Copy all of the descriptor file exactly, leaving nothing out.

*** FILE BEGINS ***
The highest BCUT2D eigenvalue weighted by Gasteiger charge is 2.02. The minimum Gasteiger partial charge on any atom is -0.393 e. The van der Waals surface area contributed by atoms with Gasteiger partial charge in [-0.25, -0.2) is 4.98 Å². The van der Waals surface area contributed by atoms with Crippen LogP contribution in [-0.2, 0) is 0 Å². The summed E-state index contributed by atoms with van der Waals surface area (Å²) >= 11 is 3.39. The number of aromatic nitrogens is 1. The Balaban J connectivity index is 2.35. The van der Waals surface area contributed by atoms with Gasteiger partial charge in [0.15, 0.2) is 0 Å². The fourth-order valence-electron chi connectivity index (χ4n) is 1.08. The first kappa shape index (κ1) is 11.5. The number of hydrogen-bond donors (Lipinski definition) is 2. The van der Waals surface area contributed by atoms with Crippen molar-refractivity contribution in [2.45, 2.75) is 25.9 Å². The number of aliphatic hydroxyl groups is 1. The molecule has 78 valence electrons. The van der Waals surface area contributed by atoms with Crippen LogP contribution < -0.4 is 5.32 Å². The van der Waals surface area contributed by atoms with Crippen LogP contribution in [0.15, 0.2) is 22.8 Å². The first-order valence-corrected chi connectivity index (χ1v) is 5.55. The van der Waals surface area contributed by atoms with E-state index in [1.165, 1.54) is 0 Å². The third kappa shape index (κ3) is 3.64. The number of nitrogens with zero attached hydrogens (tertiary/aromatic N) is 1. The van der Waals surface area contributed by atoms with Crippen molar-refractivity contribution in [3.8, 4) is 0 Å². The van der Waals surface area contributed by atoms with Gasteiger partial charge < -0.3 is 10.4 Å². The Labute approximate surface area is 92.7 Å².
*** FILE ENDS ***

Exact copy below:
The highest BCUT2D eigenvalue weighted by Gasteiger charge is 2.02. The minimum Gasteiger partial charge on any atom is -0.393 e. The van der Waals surface area contributed by atoms with Gasteiger partial charge in [-0.25, -0.2) is 4.98 Å². The van der Waals surface area contributed by atoms with Crippen LogP contribution in [-0.2, 0) is 0 Å². The summed E-state index contributed by atoms with van der Waals surface area (Å²) >= 11 is 3.39. The number of aromatic nitrogens is 1. The Balaban J connectivity index is 2.35. The van der Waals surface area contributed by atoms with Gasteiger partial charge in [0.15, 0.2) is 0 Å². The fourth-order valence-electron chi connectivity index (χ4n) is 1.08. The first kappa shape index (κ1) is 11.5. The number of hydrogen-bond donors (Lipinski definition) is 2. The van der Waals surface area contributed by atoms with Crippen molar-refractivity contribution in [2.45, 2.75) is 25.9 Å². The number of aliphatic hydroxyl groups is 1. The molecule has 78 valence electrons. The van der Waals surface area contributed by atoms with Crippen LogP contribution < -0.4 is 5.32 Å². The van der Waals surface area contributed by atoms with Crippen LogP contribution in [0.15, 0.2) is 22.8 Å². The first-order valence-corrected chi connectivity index (χ1v) is 5.55. The van der Waals surface area contributed by atoms with E-state index in [1.165, 1.54) is 0 Å². The third kappa shape index (κ3) is 3.64. The number of nitrogens with zero attached hydrogens (tertiary/aromatic N) is 1. The van der Waals surface area contributed by atoms with Crippen molar-refractivity contribution in [3.8, 4) is 0 Å². The van der Waals surface area contributed by atoms with Gasteiger partial charge < -0.3 is 10.4 Å². The Labute approximate surface area is 92.7 Å².